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Getting technology lifecycles in sync

August 23, 2013 3 Comments

Different technologies age at different rates. Understanding the variations is the first step to managing them.

One of the great challenges you face as an IT manager is selecting the right technology for a given project, for a specific department, or for your organization as a whole.

That technology may be anything from an end-user utility or application, up through programming languages and development tools, to operating systems and middleware, all the way up to organization-spanning database and enterprise resource planning software.

Each technology is on its own product lifecycle, which may or may not match with your organization’s business and development lifecycles.

In particular, there are certain cycle mismatch patterns that commonly occur in organizations looking to adopt new technologies. I’ve labeled four such mismatch patterns: firefly, underdone, conveyor belt, and landfill. Each is worth examining.

Firefly Technologies

Have you ever lived around fireflies? The first time I moved back east, to Virginia, I was fascinated by them. It’s one thing to read about fireflies, or to see the various (and usually unconvincing) attempts to represent them in movies and TV shows. It’s another thing to have a bright green dot light up in mid-air a few feet away from you, move along for a few seconds, then vanish again, only to reappear some distance away.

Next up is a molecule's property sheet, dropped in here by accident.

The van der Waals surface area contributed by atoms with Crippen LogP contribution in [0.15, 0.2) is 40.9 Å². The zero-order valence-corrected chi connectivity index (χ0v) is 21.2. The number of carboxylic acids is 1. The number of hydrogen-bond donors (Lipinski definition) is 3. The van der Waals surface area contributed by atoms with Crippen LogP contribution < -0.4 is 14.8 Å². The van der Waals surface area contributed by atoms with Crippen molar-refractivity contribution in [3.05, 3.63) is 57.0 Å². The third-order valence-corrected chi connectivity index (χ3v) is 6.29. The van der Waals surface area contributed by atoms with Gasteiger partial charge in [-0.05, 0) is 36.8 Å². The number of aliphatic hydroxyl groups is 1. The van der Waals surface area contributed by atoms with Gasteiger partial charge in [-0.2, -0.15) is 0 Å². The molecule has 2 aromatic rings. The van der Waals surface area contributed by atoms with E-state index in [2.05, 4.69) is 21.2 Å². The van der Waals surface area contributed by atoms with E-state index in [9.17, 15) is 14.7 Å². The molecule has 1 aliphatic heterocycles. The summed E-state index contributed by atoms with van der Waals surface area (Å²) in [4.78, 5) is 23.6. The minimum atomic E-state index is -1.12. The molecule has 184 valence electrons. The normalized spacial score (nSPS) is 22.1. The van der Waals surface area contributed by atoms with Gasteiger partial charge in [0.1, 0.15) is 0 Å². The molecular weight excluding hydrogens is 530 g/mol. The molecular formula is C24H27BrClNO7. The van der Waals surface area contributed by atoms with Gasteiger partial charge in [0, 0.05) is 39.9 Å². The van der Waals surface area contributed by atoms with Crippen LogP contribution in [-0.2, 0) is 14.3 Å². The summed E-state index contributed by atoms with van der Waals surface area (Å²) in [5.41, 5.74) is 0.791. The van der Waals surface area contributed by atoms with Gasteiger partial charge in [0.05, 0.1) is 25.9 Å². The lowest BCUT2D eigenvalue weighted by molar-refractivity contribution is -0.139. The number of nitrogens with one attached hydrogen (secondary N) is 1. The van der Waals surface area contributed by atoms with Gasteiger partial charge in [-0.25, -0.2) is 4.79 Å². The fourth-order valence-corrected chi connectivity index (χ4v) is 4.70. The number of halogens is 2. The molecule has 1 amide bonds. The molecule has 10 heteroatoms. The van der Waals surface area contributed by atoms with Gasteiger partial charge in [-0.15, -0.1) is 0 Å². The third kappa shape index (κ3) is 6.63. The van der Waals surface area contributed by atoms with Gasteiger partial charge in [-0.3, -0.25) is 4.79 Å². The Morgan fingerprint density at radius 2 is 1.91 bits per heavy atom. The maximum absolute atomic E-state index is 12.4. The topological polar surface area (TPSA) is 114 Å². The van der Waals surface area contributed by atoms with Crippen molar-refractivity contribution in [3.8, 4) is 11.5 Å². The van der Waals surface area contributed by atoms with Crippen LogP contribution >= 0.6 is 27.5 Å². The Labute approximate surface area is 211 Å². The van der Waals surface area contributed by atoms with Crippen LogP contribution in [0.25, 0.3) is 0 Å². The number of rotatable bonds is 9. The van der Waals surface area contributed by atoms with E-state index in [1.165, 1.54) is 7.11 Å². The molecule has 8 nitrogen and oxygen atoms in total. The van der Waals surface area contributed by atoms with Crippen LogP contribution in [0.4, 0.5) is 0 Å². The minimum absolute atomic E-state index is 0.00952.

That behavior is fun when it’s fireflies in your front yard; it’s maddening when it’s information technology that you’re trying to adopt. But some technologies are like that: they light up with promise, but turn out to be inadequate for your use.

Then a new version is released which appears to fix the former problems, but it turns out to be flawed as well. But wait! A new version is coming out which will fix those problems, and so on. In the meantime, months or years go by as you chase after the firefly, hoping that the next version will be the one that works.

Many of the dot.com technologies of the late 1990s turned out to be firefly technologies, promising wondrous things but never really materializing into usable tools and services.

Underdone Technologies

Roughly twenty-five years ago, while attending the Macworld Conference as a contributing editor for Macworld, I interviewed the Apple product manager in charge of the forthcoming release of System 7.0 (the Mac operating system). After he gave me his spiel about all the improvements and new features in 7.0, he asked me what I thought. I told him that I had seen a conference attendee wearing a t-shirt that read, “I’m waiting for System 7.0.1” The product manager winced visibly, but chuckled at the truism.

Underdone technologies are available now but lack the stability for deployment and reliance. They differ from firefly technologies in that they often have a proven track record, but the newest X.0 version just isn’t quite ready for prime time. Sometime you can wait for the next dot-release, but sometimes you can’t — you need to make a choice now and get the project or deployment moving.